However, the New York Times reported: "It came with a handwritten note in German that names a professor of Egyptology in Berlin, now deceased, and cited him calling the fragment “the sole example” of a text in which Jesus claims a wife."
In contrast, the Smithsonian magazine noted:
Among the papers the collector had sent King was a typed letter to Laukamp from July 1982 from Peter Munro. Munro was a prominent Egyptologist at the Free University Berlin and a longtime director of the Kestner Museum, in Hannover, for which he had acquired a spectacular, 3,000-year-old bust of Akhenaten. Laukamp had apparently consulted Munro about his papyri, and Munro wrote back that a colleague at the Free University, Gerhard Fecht, an expert on Egyptian languages and texts, had identified one of the Coptic papyri as a second-to fourth-century A.D. fragment of the Gospel of John.Munro, like Fecht, is no longer alive. Laukamp was a dealer in Berlin.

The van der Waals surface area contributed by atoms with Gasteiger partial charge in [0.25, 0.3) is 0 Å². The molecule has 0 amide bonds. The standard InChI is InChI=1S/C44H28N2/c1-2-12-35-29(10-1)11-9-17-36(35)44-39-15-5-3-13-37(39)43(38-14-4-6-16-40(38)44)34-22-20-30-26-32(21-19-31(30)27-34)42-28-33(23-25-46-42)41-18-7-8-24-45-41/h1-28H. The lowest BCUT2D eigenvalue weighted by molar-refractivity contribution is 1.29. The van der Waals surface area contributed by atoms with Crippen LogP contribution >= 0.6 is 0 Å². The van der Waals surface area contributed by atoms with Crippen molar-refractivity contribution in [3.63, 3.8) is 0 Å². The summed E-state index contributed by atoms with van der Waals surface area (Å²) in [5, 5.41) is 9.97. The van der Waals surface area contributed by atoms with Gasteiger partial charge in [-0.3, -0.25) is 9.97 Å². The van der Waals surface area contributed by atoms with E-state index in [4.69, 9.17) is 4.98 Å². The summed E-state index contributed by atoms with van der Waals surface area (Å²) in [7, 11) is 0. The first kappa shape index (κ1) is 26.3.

The Smithsonian also notes a second piece of correspondence:
The collector also left King an unsigned and undated handwritten note that appears to belong to the same 1982 correspondence—this one concerning a different gospel. “Professor Fecht believes that the small fragment, approximately 8 cm in size, is the sole example of a text in which Jesus uses direct speech with reference to having a wife. Fecht is of the opinion that this could be evidence for a possible marriage.”Has anybody authenticated these two more modern letters? A typed letter could be forged. Whose handwriting appears in the second note? When was it written? Is it contemporary with the (purported) 1982 typewritten letter? Or could it be an afterthought added to the dossier when sold to the present proprietor?